A Highland peat fire burns slowly. In fact it doesn’t really burn instead it smolders, a fiery glow at its heart. The dark smoke with a distinctive earthy aroma permeates everything. Calibre, set in a damp, dark, brooding and claustrophobic Scottish Highlands is no different. There are no showy, explosive car chases or action packed stunts. It to is a slow burner just like a smoky peat fire sat in a Highland hearth. You can almost taste the thick acrid smoke drifting from the television screen, slowly enveloping you, you are drawn in to this thriller.
There’s a beautiful bleakness to the close knit rural Highland community portrayed in the film. You see the villager’s on-the-surface indifference to the arrival of two out-of-town Central Belt blokes. But instantly you notice the sinister, hostile bristling at their arrival. It creeps across them like smothering peat smoke eventually suffocating the two lead protagonists in very different ways.
Calibre has strong writing and tight directing that produces an award winning performance
On its release Calibre won an award for the best British film at the Edinburgh Film Festival. That’s testament to the director, Matt Palmer, who also wrote the dark screenplay. But he’s backed by strong performances from the two leads, playing childhood friends whose lives are about to fall apart following a big mistake. Jack Lowden (Vaughn) will be familiar to fans of big budget British TV costume dramas, appearing in a recent BBC adaptation of War and Peace. Northern Irish actor Martin McCann (Carter) plays his old buddy and is definitely an actor to watch as his career continues.
You never feel sympathy for either Vaughn or Carter, at least I didn’t. And maybe you’re not meant to be sympathetic towards them. Even after their tragic, fateful, mistake there is a feeling of inevitability. Of course, that was going to happen when you’ve been drinking all night and head to the hills, still half-drunk, with shotguns in hand. My unsympathetic attitude continued as I doubted whether what we see through Vaughn’s viewfinder was ever there. It nags at you throughout the rest of the film. Was it his own imagination clouded by a hangover induced fug that tricked his mind?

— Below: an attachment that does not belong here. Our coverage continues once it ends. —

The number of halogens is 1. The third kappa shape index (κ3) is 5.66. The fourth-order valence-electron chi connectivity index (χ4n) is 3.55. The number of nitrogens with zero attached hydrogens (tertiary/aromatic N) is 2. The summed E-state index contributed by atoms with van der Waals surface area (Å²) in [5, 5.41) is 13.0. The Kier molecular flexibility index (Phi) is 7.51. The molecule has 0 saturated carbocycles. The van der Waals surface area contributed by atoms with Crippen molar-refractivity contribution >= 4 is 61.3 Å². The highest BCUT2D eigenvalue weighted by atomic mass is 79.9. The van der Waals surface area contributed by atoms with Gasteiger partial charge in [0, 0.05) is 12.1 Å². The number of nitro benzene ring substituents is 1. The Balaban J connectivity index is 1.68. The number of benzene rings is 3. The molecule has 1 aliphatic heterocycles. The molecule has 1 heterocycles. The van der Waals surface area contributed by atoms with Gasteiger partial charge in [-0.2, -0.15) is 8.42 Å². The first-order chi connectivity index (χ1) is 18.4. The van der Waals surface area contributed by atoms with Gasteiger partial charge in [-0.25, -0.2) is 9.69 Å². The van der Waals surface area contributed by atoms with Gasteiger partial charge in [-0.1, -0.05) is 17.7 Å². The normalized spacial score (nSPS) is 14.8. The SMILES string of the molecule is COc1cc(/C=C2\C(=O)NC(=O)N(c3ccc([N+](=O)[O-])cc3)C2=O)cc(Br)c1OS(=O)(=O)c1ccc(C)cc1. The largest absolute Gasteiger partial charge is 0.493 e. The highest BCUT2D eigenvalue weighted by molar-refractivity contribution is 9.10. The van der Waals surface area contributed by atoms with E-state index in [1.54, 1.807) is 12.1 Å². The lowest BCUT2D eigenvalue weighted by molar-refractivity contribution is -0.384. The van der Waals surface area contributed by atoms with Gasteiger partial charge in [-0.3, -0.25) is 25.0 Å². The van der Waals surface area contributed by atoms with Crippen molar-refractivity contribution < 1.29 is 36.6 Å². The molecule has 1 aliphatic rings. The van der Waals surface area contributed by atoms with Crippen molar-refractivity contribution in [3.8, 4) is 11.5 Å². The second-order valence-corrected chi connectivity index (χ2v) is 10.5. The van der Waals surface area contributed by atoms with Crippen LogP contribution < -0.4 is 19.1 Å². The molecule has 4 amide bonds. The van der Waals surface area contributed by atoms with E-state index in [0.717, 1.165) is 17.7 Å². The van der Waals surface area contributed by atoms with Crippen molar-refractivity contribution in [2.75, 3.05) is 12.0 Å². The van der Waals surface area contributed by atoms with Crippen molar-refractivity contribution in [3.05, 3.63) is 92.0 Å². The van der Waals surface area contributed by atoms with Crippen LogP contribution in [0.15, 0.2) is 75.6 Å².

Hints of Shallow Grave and The Wicker Man
Things soon spiral out of control, exacerbated by Carter’s coke induced bravado clearing his hangover but clouding his mind, and making misjudgment after misjudgment. He’s aided by Vaughn’s weak and frightened response. Jack Lowden plays this with “caught in the headlights” and “frozen with fear” Bambi like quality. Particularly appropriate as a young deer is the cause for their downfall. Their decisions, and subsequent actions, remind me of the classic film, Shallow Grave, that featured Christopher Eccleston (Dr Who) and Ewan McGregor in their youthful days.
Tony Curran (Logan) the local leader displays a gritty determination to preserve their rural way of life. He balances this with a knowing realisation that they need outside help – money – in order for their village to survive. He’s not fussed where that money might come from, even if it is from Carter’s filthy city investor chums. People with very different attitudes and morals.
The villager’s dislike of outsiders soon fans the flames of suspicion. When they invite Vaughn and Carter to a village bonfire you expect a Wicker Man style conclusion, as they turn upon their guests. Calibre is no genre pastiche of previous films, as we suddenly disappear down a different track. Battered old Land Rovers trundle down forestry roads cloaked in an ominous Highland darkness. In doing so we are bumping towards a menacing form of retribution at complete odds to a romantic Highland idyll.